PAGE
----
There is no shortage of government programs, and few can claim to be genuinely successful. The IRS Whistleblower program may be an exception. It’s been around for a long time, but in 2006, it was given some muscle. That’s when the rules were tightened and the rewards were sweetened. The result? The total number of tips received last year was ten times the previous year. If there’s one complaint about the program, it’s that it functions too slowly -- it is after all, still a government program.
Not all blows of the whistle, of course, are fruitful. But in 2008, out of a total of 1,246 tips, 476 tips could lead to rewards. Of those:
· 228 related to cases of tax dodgers owing at least $10 million.
· 64 relate to cases involving tax owed of at least $100 million.
The IRS Whistleblower Program is not looking for hearsay or unsupported speculation and it is not interested in exacting revenge for personal problems or business relationships gone bad. To qualify, a tip must be based on solid information. In addition, the tip must lead to an action, such as an investigation. The action can be the initiation of an audit of an individual or business that was not already scheduled for an audit.
Under the 2006 rules, the tip must be about a tax dodger who owes at least $2 million in taxes, penalties, interest, and other amounts. If the tip leads to tax collection, the whistleblower can be rewarded with 15 percent to 30 percent of the amount collected. The amount of the reward can be appealed if the whistleblower considers it inadequate.
Also under the 2006 rules, the tip can also be about an individual with an income of at least $200,000. The maximum reward in this case is 15 percent. Again, the amount of the reward is subject to appeal.
If a tip is about a situation which does not meet the dollar thresholds, it may still qualify for a reward under rules that were in effect before 2006. The maximum reward of 15 percent (capped at $10 million) is made at the discretion of the IRS, and there is no appeal process.
When whistleblower rewards are paid, they are taxable income for which the recipient will receive a 1099.
Whistleblowers are promised confidentiality unless they have to appear in court. They are not, however, guaranteed immunity if it is discovered that they willingly participated in the wrongdoing.
A recent example of whistleblower participation is Bradley Birkenfeld, a U.S. citizen. Forty-four-year-old Birkenfeld was the banker for Swiss UBS who helped billionaire Igor Olenicoff hide assets in offshore accounts. Birkenfeld was initially credited with disclosing illegal tactics by UBS. That led to an agreement by the banking giant to reveal the names of 4,450 wealthy Americans who may maintain secret accounts. Birkenfeld applied for a reward through the Whistleblower program, though he did not, at first, confess his own involvement in Olenicoff’s tax evasion. He is now serving a three year, four month prison sentence for his role. Olenicoff was sentenced to two years of probation and was ordered to pay $52 million in back taxes, penalties, and interest.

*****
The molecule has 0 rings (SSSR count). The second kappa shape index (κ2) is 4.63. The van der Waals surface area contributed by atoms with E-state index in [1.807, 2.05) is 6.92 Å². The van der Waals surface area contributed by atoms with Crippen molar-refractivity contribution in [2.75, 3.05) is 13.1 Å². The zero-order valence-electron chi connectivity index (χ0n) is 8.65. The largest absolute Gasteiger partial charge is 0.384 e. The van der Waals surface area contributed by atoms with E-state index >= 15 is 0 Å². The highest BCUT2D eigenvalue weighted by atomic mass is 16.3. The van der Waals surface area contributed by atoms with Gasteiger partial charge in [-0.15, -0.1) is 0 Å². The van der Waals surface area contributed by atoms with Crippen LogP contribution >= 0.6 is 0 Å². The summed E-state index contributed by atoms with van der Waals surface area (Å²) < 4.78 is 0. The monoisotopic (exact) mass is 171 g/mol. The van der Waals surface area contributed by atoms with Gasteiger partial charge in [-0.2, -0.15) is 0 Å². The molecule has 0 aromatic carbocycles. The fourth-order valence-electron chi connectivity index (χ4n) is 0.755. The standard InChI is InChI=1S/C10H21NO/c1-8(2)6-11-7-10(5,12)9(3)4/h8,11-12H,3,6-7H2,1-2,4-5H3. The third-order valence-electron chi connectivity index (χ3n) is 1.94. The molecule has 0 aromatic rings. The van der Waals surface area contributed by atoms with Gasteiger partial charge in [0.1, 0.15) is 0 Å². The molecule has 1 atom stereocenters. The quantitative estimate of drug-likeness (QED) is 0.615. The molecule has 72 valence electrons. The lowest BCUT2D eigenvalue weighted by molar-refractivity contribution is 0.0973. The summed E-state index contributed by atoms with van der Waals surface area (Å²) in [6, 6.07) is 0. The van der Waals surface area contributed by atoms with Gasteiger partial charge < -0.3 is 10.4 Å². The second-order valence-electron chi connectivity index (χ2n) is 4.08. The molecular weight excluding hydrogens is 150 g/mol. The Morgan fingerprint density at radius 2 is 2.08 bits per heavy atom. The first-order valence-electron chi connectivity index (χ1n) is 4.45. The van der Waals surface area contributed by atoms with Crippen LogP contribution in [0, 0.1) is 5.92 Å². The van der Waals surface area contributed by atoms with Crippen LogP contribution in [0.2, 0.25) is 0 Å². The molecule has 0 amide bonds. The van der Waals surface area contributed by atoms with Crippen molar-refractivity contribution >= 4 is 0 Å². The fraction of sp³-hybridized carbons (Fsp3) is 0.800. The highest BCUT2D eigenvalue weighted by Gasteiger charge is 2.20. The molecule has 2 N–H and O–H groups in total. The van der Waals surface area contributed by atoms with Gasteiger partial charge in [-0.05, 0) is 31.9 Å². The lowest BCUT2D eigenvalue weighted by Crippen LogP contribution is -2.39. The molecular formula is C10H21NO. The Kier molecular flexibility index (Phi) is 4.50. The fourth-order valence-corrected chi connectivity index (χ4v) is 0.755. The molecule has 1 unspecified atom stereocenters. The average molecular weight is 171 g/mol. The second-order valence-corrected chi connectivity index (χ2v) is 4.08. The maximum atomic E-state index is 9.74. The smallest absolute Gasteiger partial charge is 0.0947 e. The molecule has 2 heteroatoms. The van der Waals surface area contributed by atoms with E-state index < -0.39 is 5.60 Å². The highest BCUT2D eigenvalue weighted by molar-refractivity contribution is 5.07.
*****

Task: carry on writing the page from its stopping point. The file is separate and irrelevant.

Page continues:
Stephen Kohn, the executive director of the National Whistleblower Center, opposed Birkenfeld’s prosecution, noting that this kind of thing could have a chilling effect on the willingness of witnesses to come forward. Blowing the whistle poses "a high level of risk and most people won't do it," he said. "You have to protect them if they are retaliated against and you have to reward them for coming forward."
Kohn added that he wants to see the IRS expedite the current investigations and collections. Getting results and paying the promised rewards, he says, is the best way to encourage people to step up and tell what they know.
While the program is clearly effective, it is also slow in administration and even slower in issuing rewards. A big part of that is because rewards are issued only after a thorough investigation, a judgment, and after the tax is collected, and that can take years. For these reasons, no rewards have yet been issued under the 2006 rules, said Stephen Whitlock, director of the IRS Whistleblower Office.